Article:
Syrian exports decimated by five years of war

Al Arabiya English used the Panjiva digital trade platform to track sea-borne shipments of what used to be Syria’s most popular exports

Published: Updated:

If you’re a Western gourmet who is waiting to get your hands on genuine Syrian olive oil, you’re in for a long wait. An exclusive Al Arabiya English analysis of bills of lading of Syrian companies that export their wares to the United States shows once lively trade routes with Damascus and Latakia are all but decimated by the last five years of civil war.

It is now near-impossible for North Americans and other Westerners to buy products directly made in Syria. Long known for its olive oil, soap, and spice trade, Syria barely makes any legitimate shipments to U.S.-based retailers and wholesalers, the investigation found.

Using a proprietary computer platform provided to Al Arabiya English by the global trade and market intelligence firm Panjiva, the research indicates that barely one or two sea-borne shipments from Syria arrive at ports in the United States each month. The majority of these shipments are limestone and other “cut stone products” mainly from two Syrian companies: Radwan & Bassel Sukkar Co., Shr and Shrayfy Marble & Granite.

Al Arabiya English used the Panjiva digital trade platform to track sea-borne shipments of what used to be Syria’s most popular exports over a seven-year period. The effects of the war in Syria, the fifth anniversary of which was marked last week, can be seen in the steep drop-off of those Syrian export staples when the war began.

What used to be tonnes of limestone shipping out several times a month barely leaves the country anymore. Also of interest is that the export of spices from Syria to the United States to McCormick & Co. Inc. of Hunt Valley, Maryland, one of America’s largest purveyors of spices, has continued. The firm East Med Crops Rigestrati of Homs, Syria, continues to be McCormick’s source.

The only other steady imports of note are by the Omar and Mouhjar Karkour Food Processing Corp. of Damascus, which Panjiva’s records indicate occasionally ship crates of artichokes, jams, and canned eggplant with tahini.

Chugging along

Chunks of limestone and the occasional crate of cumin seeds are a far cry from the days of when Syria factories were sophisticated enough to assemble Chinese automobiles. Throughout the 1970s and 80s, Syria also boasted an airline. Although remnants of the airline exist today, a Web site for the airline, a state-run agency, reports that it flies just 19 passenger aircraft. Last May, Syrian Arab Airlines announced that it would “resume its flights to Bahrain one flight a week, every Saturday.”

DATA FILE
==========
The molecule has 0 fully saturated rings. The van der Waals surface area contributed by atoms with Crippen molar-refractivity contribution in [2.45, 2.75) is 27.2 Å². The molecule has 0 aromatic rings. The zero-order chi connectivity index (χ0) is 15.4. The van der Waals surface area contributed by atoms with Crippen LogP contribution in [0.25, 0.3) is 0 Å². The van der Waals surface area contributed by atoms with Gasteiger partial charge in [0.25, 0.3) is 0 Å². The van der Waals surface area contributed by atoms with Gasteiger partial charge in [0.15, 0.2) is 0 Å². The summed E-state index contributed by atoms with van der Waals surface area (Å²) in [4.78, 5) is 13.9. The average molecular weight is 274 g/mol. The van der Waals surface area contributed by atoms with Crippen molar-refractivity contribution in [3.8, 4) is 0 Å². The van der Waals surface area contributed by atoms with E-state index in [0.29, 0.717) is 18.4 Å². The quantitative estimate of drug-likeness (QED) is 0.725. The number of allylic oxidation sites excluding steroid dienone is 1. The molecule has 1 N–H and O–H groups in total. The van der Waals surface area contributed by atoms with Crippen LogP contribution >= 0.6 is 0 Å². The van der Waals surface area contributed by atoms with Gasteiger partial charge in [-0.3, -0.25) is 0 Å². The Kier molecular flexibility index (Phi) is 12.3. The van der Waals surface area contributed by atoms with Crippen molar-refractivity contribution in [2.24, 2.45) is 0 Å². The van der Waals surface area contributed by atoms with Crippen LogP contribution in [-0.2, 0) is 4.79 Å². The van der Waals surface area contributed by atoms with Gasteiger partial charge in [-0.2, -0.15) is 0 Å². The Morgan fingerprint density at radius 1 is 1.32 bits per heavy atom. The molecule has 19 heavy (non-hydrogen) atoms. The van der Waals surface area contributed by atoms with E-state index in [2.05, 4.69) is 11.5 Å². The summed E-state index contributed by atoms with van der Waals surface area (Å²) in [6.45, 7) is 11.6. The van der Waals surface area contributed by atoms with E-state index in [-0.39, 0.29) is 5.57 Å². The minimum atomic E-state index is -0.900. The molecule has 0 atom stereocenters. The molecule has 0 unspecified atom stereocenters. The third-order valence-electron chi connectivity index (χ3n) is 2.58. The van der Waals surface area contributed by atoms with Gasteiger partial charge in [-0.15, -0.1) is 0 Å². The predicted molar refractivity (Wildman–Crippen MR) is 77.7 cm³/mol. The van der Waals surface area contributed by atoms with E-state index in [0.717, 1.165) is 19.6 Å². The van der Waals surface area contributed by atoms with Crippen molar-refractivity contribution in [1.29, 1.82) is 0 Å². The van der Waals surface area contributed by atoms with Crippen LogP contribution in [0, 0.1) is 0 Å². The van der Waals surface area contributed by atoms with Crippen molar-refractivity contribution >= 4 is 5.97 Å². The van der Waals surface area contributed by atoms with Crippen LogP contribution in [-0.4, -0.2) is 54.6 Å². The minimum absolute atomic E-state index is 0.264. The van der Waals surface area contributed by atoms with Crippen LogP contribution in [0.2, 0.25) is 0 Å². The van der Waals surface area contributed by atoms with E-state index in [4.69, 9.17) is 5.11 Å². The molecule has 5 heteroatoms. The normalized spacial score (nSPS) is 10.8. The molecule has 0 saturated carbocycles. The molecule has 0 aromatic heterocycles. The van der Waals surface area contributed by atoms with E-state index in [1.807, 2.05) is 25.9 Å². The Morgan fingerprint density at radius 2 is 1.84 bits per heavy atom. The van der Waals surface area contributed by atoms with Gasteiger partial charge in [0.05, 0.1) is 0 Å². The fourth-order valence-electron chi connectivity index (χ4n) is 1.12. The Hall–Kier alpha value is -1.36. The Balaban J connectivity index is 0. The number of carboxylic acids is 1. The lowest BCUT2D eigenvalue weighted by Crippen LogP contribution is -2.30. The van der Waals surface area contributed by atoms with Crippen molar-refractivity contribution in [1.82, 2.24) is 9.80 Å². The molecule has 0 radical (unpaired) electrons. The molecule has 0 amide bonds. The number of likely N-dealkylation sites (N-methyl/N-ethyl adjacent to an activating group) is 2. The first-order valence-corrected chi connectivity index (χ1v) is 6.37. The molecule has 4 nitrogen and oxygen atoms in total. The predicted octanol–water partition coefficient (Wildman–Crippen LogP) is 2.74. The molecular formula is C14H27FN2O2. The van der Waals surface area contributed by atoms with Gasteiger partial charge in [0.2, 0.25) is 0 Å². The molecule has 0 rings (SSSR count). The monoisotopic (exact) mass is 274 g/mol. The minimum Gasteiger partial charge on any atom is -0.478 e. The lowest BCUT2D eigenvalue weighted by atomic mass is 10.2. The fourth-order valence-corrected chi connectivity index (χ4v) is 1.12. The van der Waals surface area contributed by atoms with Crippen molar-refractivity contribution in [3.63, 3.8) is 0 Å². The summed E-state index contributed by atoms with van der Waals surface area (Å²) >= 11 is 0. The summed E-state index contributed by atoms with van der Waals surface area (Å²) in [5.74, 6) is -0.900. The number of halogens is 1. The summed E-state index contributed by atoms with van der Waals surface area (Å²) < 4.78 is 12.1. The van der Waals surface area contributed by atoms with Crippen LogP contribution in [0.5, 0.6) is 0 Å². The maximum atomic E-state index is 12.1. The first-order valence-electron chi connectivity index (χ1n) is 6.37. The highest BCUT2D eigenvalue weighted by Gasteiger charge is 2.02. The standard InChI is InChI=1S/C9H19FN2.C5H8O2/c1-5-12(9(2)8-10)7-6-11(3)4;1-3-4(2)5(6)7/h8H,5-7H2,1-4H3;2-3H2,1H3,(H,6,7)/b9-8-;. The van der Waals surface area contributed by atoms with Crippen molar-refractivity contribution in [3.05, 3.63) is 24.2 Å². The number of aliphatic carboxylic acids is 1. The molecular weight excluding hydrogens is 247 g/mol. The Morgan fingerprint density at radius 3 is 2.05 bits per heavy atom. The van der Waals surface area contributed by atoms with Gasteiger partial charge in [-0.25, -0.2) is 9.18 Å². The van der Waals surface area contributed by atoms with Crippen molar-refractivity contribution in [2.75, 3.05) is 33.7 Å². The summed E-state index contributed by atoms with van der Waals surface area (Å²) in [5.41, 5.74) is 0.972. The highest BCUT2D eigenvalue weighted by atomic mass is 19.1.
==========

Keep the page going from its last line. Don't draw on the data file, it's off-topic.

So are there any interior elements that keep today’s Syrian economy chugging along? One source is oil.

Although no comprehensive information exists on the current state of the country’s pipelines, refineries, and storage assets – or which ones are under the firm control of the Syrian government as opposed to rebel groups – evidence points to the sale of oil as the likeliest of any real, substantial revenues for the state. According to bills of lading provided by Panjiva, the private sector ships occasional wares like small gift boxes, musical lutes, metal kitchenware, hats, towels, and indigenous crafts to the Levant such as carved wooden doors and tables. But most of those items come far more often and in far greater quantity from neighboring Lebanon.

A concerted effort was made to buy any Syrian-made product from two of the most prominent Arab specialty stores on America’s eastern seaboard.

The owners of both establishments wished to remain anonymous, but both of them went on record saying that the market for Syrian products hasn’t dried up.

What has dried up, however, is the industrial capacity of the country, they said with frustration. One of the owners said that he is often asked for Syrian olive oil and soap. He said that although he doesn’t carry either product, he could obtain both items – through Lebanon, which would significantly raise their prices.

The other merchant told Al Arabiya English that since the war began five years ago, he hasn’t been able to procure any Syrian products.